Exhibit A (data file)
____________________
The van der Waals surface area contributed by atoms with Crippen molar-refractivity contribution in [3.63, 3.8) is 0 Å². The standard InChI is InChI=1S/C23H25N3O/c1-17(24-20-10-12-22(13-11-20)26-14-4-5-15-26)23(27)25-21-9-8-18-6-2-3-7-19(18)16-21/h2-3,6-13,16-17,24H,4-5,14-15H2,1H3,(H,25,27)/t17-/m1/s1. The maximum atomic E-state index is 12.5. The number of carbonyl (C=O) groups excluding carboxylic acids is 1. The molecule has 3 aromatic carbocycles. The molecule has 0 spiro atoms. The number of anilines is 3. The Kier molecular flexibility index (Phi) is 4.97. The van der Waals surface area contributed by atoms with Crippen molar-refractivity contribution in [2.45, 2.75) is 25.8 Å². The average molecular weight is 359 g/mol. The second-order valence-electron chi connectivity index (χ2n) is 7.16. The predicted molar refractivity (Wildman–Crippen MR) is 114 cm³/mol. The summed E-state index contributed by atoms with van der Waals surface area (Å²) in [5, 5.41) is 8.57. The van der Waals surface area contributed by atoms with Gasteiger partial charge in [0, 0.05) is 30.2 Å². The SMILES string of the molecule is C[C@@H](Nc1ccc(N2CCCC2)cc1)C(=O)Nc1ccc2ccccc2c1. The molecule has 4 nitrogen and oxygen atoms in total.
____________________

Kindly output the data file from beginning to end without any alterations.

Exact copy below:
The van der Waals surface area contributed by atoms with Crippen molar-refractivity contribution in [3.63, 3.8) is 0 Å². The standard InChI is InChI=1S/C23H25N3O/c1-17(24-20-10-12-22(13-11-20)26-14-4-5-15-26)23(27)25-21-9-8-18-6-2-3-7-19(18)16-21/h2-3,6-13,16-17,24H,4-5,14-15H2,1H3,(H,25,27)/t17-/m1/s1. The maximum atomic E-state index is 12.5. The number of carbonyl (C=O) groups excluding carboxylic acids is 1. The molecule has 3 aromatic carbocycles. The molecule has 0 spiro atoms. The number of anilines is 3. The Kier molecular flexibility index (Phi) is 4.97. The van der Waals surface area contributed by atoms with Crippen molar-refractivity contribution in [2.45, 2.75) is 25.8 Å². The average molecular weight is 359 g/mol. The second-order valence-electron chi connectivity index (χ2n) is 7.16. The predicted molar refractivity (Wildman–Crippen MR) is 114 cm³/mol. The summed E-state index contributed by atoms with van der Waals surface area (Å²) in [5, 5.41) is 8.57. The van der Waals surface area contributed by atoms with Gasteiger partial charge in [0, 0.05) is 30.2 Å². The SMILES string of the molecule is C[C@@H](Nc1ccc(N2CCCC2)cc1)C(=O)Nc1ccc2ccccc2c1. The molecule has 4 nitrogen and oxygen atoms in total.